Oh, thanks for that Himadri - I have some things to say in response (and your views do overlap with mine, in my earlier post, at some points), but am too tired this evening.  I don't feel we are discussing it much...but I suppose all discussion starts with people simply posting their responses!  Anyway, will certainly respond to yours in due course.  Thanks again - was feeling a bit damp squibbish about it (we did lose one of our contributors, so it was inevitable we would struggle a bit), but it's good to have the spark (!) rekindled.  (Can a spark be rekindled...?  That's beyond me to decide just now!)


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TheRejectAmidHair



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PostPosted: Mon Feb 15, 2010 7:51 pm    Post subject: Reply with quote

Actually, I made a point of writing my post before I read yours, and I do see that there is - inevitably, perhaps - some overlap. I had meant to post earlier, but I have had an incredibly busy time at work; then I spent all Saturday preparing for a party, and all Sunday recovering from it...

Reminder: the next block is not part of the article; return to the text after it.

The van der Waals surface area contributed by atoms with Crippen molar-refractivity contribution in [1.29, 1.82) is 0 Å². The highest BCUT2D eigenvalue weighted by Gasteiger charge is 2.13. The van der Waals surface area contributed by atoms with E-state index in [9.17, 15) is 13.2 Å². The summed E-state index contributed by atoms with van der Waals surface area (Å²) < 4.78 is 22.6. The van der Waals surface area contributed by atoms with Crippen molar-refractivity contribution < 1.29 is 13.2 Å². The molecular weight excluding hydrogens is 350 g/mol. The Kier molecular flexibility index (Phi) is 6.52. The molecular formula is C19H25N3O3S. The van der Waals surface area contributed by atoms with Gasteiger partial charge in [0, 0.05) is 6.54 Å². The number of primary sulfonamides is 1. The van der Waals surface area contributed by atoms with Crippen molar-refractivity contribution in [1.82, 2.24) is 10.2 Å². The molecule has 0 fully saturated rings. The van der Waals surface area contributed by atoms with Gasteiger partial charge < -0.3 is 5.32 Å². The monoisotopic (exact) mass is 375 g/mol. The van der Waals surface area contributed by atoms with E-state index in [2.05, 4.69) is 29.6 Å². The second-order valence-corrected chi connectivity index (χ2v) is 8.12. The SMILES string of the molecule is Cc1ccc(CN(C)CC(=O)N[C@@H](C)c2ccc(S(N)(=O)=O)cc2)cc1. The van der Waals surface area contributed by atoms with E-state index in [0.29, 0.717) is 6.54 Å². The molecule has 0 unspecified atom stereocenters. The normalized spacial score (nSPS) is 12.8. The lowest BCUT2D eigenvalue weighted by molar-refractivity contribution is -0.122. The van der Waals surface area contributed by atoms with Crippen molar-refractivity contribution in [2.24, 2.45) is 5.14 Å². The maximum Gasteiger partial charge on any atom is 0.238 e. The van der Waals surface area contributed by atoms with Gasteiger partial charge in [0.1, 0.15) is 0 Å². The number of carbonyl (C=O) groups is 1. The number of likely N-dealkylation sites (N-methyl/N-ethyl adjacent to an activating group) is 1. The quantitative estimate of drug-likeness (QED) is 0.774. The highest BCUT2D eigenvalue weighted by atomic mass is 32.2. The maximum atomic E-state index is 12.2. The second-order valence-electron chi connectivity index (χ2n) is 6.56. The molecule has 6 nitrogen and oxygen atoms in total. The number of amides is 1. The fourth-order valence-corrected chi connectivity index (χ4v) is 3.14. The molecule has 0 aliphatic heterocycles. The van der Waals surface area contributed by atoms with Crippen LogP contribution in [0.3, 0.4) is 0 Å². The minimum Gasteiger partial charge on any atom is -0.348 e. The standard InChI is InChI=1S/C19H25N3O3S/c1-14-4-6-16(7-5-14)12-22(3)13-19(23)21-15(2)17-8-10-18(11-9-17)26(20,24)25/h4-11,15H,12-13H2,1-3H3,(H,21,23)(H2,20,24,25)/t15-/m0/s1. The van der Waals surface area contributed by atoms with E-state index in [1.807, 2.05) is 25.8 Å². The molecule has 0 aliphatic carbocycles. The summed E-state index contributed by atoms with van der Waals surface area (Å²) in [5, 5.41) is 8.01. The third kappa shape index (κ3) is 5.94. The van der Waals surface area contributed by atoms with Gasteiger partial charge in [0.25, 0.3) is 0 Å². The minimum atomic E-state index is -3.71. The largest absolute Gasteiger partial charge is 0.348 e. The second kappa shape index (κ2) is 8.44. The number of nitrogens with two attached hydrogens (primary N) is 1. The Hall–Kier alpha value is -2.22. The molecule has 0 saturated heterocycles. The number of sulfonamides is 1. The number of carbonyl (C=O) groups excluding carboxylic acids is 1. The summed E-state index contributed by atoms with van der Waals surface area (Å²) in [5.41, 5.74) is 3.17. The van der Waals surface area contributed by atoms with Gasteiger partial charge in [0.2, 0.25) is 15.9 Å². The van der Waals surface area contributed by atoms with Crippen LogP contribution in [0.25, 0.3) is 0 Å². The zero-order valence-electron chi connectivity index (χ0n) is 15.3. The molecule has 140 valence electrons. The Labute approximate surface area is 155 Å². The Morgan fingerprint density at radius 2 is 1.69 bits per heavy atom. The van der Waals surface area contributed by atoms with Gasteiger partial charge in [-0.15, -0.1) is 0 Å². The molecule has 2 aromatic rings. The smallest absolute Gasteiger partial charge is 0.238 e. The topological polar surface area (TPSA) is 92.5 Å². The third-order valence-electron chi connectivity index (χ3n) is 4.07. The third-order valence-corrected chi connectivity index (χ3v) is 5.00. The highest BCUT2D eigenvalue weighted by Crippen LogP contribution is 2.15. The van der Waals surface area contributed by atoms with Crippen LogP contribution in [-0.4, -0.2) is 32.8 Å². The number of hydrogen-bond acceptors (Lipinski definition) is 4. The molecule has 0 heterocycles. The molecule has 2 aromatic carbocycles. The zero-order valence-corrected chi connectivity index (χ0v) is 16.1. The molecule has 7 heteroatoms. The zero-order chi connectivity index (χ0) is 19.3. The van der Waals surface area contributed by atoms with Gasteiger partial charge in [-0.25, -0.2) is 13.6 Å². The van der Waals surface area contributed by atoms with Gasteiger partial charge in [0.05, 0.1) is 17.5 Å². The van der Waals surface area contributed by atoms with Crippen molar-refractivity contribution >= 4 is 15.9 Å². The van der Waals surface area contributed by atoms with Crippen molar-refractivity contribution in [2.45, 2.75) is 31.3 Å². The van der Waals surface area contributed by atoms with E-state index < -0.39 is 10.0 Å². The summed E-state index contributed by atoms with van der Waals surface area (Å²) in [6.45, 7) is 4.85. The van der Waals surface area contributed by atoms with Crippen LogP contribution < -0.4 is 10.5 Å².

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Evie
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PostPosted: Mon Feb 15, 2010 7:57 pm    Post subject: Reply with quote

Oh, I didn't mean anything - sorry - though I didn't realise you would write your post without reading the others.  That makes it even more interesting!

I hope the Hammerfest was great, and that you had a fab weekend generally.  Just back from a long day in Bristol (well, a short day in Bristol with lots of travelling!), so won't attempt coherence this evening.


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TheRejectAmidHair



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PostPosted: Mon Feb 15, 2010 8:10 pm    Post subject: Reply with quote

What are you apologising for?  Very Happy

Yes, the Hammerfest went on till 5.30, and there were 6 of us (not including me and my daughter) who stayed on for it. (For those of you wondering what this is all about, we had an all-night Hammer horror show last Friday!)

Anyway, back to Muriel Spark. I've found a review of it by Malcolm Bradbury, and I get the impression he didn't like it much:

http://www.nytimes.com/books/97/05/11/reviews/spark-mandelbaum.html